Thursday, April 28, 2011

Amazon packing after House vote in SC

It appears that SC had a law on the books that exempted companies from collecting sales tax on out of state sales. This law was enacted to lure the QVC distribution center to Florence. The law expired in June of last year. Promises were made to Amazon to lure them to build in Cayce, but this vote seems to negate the sales tax exemption they were counting on.

Amazon's case seems to be muddled a bit because they have a publishing company in Charleston that somehow is part of the initial agreement. This may be the sticking point.

When you are talking about a nationwide distribution center, I can see not applying the sale tax to out of state shipments. The publishing company is another story. It seems to me a bill could be drafted to accommodate all parties and keep the deal intact. However, Amazon is a big company with many millions of dollars more at stake than the $100 million cost of the building. If SC is thought to be unfriendly, there are plenty of other states that will battle for the new distribution center and jobs. SC's loss is another state's gain.

Online retailer cancels contracts, job postings for Cayce site.

Amazon all but told South Carolina goodbye Wednesday after the online retailer lost a legislative showdown on a sales tax collection exemption it wants to open a distribution center that would bring 1,249 jobs to the Midlands.

Company officials immediately halted plans to equip and staff the one million-square-foot building under construction at I-77 and 12th Street near Cayce.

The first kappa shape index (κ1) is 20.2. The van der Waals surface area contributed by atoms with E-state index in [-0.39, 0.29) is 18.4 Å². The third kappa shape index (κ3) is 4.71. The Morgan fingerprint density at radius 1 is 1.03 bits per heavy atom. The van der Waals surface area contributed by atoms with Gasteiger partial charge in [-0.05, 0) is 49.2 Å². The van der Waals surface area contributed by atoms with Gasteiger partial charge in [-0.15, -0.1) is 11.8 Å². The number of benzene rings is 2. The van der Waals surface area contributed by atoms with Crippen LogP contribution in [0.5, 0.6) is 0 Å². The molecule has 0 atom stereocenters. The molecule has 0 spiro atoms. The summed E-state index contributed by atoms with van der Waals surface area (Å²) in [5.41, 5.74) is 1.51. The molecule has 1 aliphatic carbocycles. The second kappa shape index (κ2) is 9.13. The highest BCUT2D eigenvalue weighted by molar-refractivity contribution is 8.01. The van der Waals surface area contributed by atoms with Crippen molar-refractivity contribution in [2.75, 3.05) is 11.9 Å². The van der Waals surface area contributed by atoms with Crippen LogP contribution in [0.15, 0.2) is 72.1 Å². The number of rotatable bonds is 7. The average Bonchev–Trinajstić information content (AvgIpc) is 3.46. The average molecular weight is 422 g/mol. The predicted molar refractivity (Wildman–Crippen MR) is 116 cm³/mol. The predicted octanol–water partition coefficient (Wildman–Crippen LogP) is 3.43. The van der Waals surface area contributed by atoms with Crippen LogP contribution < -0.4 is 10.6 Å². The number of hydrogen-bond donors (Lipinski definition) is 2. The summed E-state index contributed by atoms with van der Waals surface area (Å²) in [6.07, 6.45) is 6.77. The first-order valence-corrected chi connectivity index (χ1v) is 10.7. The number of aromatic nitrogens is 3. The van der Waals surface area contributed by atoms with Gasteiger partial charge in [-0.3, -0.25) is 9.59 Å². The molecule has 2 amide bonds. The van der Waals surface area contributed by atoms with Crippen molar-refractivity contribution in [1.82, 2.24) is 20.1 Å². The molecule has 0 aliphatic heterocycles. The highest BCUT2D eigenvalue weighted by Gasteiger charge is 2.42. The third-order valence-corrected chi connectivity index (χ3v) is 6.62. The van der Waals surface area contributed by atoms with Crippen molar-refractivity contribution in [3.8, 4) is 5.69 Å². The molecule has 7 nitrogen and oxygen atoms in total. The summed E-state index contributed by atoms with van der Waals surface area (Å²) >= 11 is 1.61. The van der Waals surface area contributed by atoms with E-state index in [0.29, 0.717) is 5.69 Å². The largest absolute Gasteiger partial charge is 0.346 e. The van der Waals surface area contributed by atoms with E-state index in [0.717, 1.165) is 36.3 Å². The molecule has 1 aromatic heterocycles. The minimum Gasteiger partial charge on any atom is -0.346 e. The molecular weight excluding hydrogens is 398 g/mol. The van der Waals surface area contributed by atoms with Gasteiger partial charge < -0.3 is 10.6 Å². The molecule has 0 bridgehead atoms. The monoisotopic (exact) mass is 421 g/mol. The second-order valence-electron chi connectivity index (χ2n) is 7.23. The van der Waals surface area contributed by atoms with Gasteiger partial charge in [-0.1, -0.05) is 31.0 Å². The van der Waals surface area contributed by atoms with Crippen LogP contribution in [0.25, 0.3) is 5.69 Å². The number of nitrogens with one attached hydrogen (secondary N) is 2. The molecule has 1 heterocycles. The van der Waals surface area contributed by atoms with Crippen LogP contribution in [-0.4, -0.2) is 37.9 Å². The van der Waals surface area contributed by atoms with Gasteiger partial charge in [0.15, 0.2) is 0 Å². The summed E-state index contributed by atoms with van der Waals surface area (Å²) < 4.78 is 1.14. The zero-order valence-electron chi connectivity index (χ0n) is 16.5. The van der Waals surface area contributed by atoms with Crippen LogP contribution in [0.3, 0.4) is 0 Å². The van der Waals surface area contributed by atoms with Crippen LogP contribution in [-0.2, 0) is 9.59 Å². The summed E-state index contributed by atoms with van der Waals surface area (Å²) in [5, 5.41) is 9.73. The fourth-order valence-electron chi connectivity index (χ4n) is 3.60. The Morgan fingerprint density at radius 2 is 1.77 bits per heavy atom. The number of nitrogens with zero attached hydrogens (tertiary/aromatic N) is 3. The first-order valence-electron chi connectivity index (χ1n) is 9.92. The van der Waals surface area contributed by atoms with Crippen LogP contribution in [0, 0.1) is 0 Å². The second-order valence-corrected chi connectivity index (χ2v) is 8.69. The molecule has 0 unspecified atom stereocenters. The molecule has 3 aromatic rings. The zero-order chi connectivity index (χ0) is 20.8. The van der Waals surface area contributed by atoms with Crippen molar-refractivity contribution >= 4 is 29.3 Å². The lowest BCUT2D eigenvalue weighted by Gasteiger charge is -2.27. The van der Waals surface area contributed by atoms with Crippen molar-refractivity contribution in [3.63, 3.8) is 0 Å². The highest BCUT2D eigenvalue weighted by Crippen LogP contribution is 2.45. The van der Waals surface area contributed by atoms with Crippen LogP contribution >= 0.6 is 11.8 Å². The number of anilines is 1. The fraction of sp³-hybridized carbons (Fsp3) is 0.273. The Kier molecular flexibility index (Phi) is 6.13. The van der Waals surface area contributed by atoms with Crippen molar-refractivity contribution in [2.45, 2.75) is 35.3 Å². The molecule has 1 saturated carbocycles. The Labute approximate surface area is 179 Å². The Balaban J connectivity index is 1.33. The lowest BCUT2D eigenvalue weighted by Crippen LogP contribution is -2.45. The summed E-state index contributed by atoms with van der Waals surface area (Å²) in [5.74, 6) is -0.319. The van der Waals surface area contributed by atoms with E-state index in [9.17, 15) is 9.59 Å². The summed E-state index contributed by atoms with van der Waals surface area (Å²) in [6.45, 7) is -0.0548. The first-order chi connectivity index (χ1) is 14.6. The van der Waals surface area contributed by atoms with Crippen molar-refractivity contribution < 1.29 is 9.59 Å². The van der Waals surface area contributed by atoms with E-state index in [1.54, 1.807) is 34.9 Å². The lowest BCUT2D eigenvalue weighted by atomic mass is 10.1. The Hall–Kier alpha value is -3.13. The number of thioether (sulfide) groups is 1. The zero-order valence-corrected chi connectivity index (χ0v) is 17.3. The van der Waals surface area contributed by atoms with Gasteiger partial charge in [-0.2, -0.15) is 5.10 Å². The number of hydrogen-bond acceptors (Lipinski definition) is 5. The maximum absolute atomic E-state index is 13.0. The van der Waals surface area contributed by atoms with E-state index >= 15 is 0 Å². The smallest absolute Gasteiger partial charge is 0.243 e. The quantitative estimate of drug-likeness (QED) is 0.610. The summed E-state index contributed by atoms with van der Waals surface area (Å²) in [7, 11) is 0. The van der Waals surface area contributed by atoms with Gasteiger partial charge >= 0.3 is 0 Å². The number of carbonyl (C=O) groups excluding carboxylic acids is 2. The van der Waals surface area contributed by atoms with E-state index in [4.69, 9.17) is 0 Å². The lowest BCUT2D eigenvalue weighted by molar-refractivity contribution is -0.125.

“As a result of today’s unfortunate House vote, we’ve canceled $52 million in procurement contracts and removed all South Carolina fulfillment center job postings from our (Web) site,” said Paul Misener, Amazon vice president for global public policy.

The decision came shortly after state representatives rejected the tax break 71-47.
“People who think this is a bluff don’t know Amazon,” Lexington County Councilman Bill Banning said. “Too many other states want them.”

The partly finished center probably will be completed and then “put into mothballs,” he said.
Most Midlands lawmakers supported the exemption, but opposition fanned by a coalition of small merchants, national retailers and Tea Party activists proved insurmountable, even as Misener came to lobby lawmakers Wednesday in a last-ditch bid to save the proposal.

Other measures proposing the tax break remain alive, but a loss that was unexpectedly lopsided makes it unlikely any will be considered.

“This is really devastating,” said House Majority Leader Kenny Bingham, R-Lexington. “Anything is possible, but this makes it pretty difficult to resurrect.”

The loss of Amazon will be a black eye for future efforts to lure major employers to the state, Amazon allies warn.

“It’s beyond a squandered opportunity,” Banning said. “It’s a disgrace. It’s likely no one will even look at coming here for 10 years.”

Read full article here.

Read more on the subject here.

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